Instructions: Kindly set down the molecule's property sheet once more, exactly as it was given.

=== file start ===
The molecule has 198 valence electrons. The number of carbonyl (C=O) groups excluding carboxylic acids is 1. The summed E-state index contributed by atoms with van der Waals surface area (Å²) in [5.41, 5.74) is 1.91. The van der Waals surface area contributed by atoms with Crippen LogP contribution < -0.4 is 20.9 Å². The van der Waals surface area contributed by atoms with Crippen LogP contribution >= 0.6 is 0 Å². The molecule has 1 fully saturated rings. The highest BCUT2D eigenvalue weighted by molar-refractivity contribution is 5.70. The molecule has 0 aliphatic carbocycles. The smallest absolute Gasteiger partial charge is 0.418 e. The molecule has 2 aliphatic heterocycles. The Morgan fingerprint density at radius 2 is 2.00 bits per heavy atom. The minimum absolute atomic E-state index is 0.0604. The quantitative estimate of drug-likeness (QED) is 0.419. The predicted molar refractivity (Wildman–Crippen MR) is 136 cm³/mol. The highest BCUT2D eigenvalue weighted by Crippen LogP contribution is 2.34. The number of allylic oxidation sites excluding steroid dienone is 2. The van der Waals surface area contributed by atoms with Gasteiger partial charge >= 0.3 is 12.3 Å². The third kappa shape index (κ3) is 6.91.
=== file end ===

The molecule has 198 valence electrons. The number of carbonyl (C=O) groups excluding carboxylic acids is 1. The summed E-state index contributed by atoms with van der Waals surface area (Å²) in [5.41, 5.74) is 1.91. The van der Waals surface area contributed by atoms with Crippen LogP contribution < -0.4 is 20.9 Å². The van der Waals surface area contributed by atoms with Crippen LogP contribution >= 0.6 is 0 Å². The molecule has 1 fully saturated rings. The highest BCUT2D eigenvalue weighted by molar-refractivity contribution is 5.70. The molecule has 0 aliphatic carbocycles. The smallest absolute Gasteiger partial charge is 0.418 e. The molecule has 2 aliphatic heterocycles. The Morgan fingerprint density at radius 2 is 2.00 bits per heavy atom. The minimum absolute atomic E-state index is 0.0604. The quantitative estimate of drug-likeness (QED) is 0.419. The predicted molar refractivity (Wildman–Crippen MR) is 136 cm³/mol. The highest BCUT2D eigenvalue weighted by Crippen LogP contribution is 2.34. The number of allylic oxidation sites excluding steroid dienone is 2. The van der Waals surface area contributed by atoms with Gasteiger partial charge >= 0.3 is 12.3 Å². The third kappa shape index (κ3) is 6.91.